PORTLAND — A national conference of Women in Sustainable Agriculture wasn’t the place to go looking for traditional farm wives. Try farm operators, owners and ag researchers, brokers, marketers and educators instead.
The conference, to be held Nov. 30-Dec. 2 in Portland, attracted 400 women from across the country, and two dozen speakers and panelists. The event, held this year for the first time on the West Coast, provided extensive networking and education opportunities, said Maud Powell, a small farms specialist with Oregon State University Extension in Jackson and Josephine counties.
“Women are increasingly important in agriculture across the country,” Powell said. Once marginalized as farm wives, she said, women can now be found in every agricultural sector.
Oregon saw the early formation of two women farmers networks, one in Southern Oregon and one in the Willamette Valley, Powell said. Similar organizations developed in Iowa, Pennsylvania, Vermont and elsewhere, and the national organization of Women in Sustainable Agriculture grew from there.
Within the organization, “sustainable” means farm operations that support long-term success in economic, environmental and social aspects, Powell said. That includes supporting the local community and local businesses, she said.
“For me it’s always fascinating to see how the issues of sustainable agriculture are similar, with local flavor,” she said.
The conference began with tours of farms in the Columbia River Gorge, Willamette Valley and the Portland area.
Other events included a “Trailblazers Panel” in which three women who assumed leading roles in ag early on described their experiences.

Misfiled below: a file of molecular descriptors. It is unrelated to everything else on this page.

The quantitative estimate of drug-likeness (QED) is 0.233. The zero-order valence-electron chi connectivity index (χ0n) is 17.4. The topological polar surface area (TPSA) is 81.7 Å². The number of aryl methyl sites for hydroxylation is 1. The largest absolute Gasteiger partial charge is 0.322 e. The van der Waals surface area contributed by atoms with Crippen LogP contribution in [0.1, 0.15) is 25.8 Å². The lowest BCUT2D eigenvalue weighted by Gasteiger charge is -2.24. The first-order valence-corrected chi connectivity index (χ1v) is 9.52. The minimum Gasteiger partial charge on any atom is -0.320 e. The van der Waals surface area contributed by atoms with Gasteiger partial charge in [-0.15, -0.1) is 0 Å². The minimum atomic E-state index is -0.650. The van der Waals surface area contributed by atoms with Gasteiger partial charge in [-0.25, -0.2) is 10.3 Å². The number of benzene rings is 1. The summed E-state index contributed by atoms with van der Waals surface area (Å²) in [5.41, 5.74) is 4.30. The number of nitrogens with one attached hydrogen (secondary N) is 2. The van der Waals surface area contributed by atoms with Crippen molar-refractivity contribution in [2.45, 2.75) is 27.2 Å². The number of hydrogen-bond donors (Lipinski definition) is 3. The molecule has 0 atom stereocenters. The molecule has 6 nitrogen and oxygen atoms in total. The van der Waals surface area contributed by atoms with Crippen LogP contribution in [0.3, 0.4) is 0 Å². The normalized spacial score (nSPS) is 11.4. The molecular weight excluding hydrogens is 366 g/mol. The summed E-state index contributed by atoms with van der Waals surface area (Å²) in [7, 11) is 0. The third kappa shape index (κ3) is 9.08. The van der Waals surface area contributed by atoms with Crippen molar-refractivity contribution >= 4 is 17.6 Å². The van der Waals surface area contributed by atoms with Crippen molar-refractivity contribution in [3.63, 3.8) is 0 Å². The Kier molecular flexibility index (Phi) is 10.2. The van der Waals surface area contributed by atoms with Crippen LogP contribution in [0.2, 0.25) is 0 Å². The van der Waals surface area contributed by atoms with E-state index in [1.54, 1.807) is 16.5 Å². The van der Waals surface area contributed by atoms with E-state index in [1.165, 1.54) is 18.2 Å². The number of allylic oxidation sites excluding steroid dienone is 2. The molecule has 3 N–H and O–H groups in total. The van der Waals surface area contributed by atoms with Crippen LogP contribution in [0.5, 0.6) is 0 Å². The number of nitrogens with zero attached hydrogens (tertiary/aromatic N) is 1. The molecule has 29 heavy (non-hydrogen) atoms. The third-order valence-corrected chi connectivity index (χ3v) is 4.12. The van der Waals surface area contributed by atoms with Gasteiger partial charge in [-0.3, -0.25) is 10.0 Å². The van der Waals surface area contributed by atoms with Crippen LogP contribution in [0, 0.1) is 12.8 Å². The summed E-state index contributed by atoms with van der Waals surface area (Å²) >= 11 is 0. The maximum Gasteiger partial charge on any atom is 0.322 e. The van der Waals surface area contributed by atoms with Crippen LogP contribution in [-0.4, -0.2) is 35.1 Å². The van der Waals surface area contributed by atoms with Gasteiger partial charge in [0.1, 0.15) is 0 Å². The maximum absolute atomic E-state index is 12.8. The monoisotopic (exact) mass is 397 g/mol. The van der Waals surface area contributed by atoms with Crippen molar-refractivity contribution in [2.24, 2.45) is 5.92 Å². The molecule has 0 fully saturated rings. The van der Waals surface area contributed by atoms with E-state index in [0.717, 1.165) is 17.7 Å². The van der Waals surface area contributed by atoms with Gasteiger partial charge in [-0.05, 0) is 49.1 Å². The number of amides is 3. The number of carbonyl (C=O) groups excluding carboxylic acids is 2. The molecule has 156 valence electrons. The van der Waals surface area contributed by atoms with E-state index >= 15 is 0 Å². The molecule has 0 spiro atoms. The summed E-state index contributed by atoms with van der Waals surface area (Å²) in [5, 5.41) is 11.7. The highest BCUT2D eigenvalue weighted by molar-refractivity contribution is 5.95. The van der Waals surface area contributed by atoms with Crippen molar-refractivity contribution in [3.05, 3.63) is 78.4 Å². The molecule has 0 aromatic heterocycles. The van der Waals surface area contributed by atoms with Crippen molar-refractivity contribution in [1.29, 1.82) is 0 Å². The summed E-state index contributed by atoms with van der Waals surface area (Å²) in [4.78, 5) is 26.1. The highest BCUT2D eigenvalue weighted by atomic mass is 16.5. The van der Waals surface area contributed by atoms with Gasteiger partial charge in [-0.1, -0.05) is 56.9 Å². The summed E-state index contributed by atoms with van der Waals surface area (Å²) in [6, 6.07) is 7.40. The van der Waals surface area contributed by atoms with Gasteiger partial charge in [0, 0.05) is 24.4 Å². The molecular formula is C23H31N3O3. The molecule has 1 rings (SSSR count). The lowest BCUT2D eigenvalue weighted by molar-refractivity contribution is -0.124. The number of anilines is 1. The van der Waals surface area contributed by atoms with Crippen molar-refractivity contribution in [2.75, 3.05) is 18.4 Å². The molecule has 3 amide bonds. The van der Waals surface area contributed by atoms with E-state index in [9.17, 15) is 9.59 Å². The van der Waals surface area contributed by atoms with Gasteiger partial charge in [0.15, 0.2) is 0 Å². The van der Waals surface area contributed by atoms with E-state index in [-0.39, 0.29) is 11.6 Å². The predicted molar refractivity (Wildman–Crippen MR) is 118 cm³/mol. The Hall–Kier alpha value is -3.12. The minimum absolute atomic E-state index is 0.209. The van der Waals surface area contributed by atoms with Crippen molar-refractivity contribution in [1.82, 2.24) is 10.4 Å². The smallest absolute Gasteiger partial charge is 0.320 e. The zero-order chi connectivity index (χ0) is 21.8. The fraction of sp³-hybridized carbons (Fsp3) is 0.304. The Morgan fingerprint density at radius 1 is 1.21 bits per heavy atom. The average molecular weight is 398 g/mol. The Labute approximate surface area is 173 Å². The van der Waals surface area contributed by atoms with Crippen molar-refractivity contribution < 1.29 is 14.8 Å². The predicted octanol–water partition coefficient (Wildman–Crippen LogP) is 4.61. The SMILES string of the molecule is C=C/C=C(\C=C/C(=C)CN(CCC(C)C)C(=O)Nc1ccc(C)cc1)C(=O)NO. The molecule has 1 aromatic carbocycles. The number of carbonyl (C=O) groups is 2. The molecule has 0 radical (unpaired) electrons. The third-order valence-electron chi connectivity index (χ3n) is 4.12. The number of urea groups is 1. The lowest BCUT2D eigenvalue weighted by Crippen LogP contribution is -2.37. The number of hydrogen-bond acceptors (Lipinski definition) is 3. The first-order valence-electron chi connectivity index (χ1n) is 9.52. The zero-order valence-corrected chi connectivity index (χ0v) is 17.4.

Among the scheduled panel speakers was Jeanne Carver, who with her husband, Dan, operates the historic Imperial Stock Ranch in North Central Oregon. Wool produced by the ranch took the spotlight when the Ralph Lauren clothing line found them while looking for American yarn with which to make USA uniforms for the opening ceremonies of the 2014 Winter Olympics in Russia.
Other speakers were to be Diane Green of Greentree Naturals, a small acreage and CSA farm near Sandpoint, Idaho; and Joan Thorndike of Le Mera Gardens, a fresh-cut flowers operation in Southern Oregon’s Rogue River Valley.
Thirty percent of U.S. farmers are women, according to the USDA’s 2012 Census of Agriculture, but the number has been in flux. The census counted 969,672 women farmers in 2012, a 2 percent decrease from 2007. The reason for that is unclear, but some in ag speculate that the deep recession that hit in 2009 forced some new farmers out of the profession.
Women made up 14 percent of principal operators in the 2012 census, but they tend to be older than principal operators overall. Only 4 percent of women principal operators were under 35, according to census.